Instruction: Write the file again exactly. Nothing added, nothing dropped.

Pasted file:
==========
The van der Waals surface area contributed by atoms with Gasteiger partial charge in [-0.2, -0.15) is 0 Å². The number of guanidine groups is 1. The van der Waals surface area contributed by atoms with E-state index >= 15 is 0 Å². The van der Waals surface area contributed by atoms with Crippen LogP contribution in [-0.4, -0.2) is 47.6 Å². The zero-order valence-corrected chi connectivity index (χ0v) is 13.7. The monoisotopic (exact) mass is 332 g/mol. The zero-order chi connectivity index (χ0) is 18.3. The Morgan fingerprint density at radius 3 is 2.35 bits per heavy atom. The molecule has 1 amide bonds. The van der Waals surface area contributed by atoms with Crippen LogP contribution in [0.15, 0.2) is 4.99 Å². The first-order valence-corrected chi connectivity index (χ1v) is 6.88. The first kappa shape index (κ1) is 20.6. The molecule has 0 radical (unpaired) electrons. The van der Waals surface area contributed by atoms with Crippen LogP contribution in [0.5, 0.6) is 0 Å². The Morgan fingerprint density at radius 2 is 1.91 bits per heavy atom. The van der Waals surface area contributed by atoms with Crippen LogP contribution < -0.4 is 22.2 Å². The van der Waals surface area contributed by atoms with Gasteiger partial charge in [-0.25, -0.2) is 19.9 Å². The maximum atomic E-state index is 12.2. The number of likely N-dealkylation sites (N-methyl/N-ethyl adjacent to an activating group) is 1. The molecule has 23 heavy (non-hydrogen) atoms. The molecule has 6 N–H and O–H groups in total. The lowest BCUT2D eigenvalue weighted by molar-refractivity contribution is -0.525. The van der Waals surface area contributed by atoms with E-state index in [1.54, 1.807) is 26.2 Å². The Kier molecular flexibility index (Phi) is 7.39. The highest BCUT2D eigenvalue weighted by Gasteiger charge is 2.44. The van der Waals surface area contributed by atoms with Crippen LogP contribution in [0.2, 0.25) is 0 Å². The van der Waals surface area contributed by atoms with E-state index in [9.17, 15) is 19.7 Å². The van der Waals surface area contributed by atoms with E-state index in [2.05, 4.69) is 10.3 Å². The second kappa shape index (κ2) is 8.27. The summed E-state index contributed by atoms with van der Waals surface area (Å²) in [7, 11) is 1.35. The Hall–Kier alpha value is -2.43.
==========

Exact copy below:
The van der Waals surface area contributed by atoms with Gasteiger partial charge in [-0.2, -0.15) is 0 Å². The number of guanidine groups is 1. The van der Waals surface area contributed by atoms with E-state index >= 15 is 0 Å². The van der Waals surface area contributed by atoms with Crippen LogP contribution in [-0.4, -0.2) is 47.6 Å². The zero-order valence-corrected chi connectivity index (χ0v) is 13.7. The monoisotopic (exact) mass is 332 g/mol. The zero-order chi connectivity index (χ0) is 18.3. The Morgan fingerprint density at radius 3 is 2.35 bits per heavy atom. The molecule has 1 amide bonds. The van der Waals surface area contributed by atoms with Crippen LogP contribution in [0.15, 0.2) is 4.99 Å². The first-order valence-corrected chi connectivity index (χ1v) is 6.88. The first kappa shape index (κ1) is 20.6. The molecule has 0 radical (unpaired) electrons. The van der Waals surface area contributed by atoms with Crippen LogP contribution in [0.5, 0.6) is 0 Å². The Morgan fingerprint density at radius 2 is 1.91 bits per heavy atom. The van der Waals surface area contributed by atoms with Crippen LogP contribution < -0.4 is 22.2 Å². The van der Waals surface area contributed by atoms with Gasteiger partial charge in [-0.25, -0.2) is 19.9 Å². The maximum atomic E-state index is 12.2. The number of likely N-dealkylation sites (N-methyl/N-ethyl adjacent to an activating group) is 1. The molecule has 23 heavy (non-hydrogen) atoms. The molecule has 6 N–H and O–H groups in total. The lowest BCUT2D eigenvalue weighted by molar-refractivity contribution is -0.525. The van der Waals surface area contributed by atoms with E-state index in [1.54, 1.807) is 26.2 Å². The Kier molecular flexibility index (Phi) is 7.39. The highest BCUT2D eigenvalue weighted by Gasteiger charge is 2.44. The van der Waals surface area contributed by atoms with Crippen LogP contribution in [0.2, 0.25) is 0 Å². The van der Waals surface area contributed by atoms with E-state index in [9.17, 15) is 19.7 Å². The van der Waals surface area contributed by atoms with E-state index in [2.05, 4.69) is 10.3 Å². The second kappa shape index (κ2) is 8.27. The summed E-state index contributed by atoms with van der Waals surface area (Å²) in [7, 11) is 1.35. The Hall–Kier alpha value is -2.43.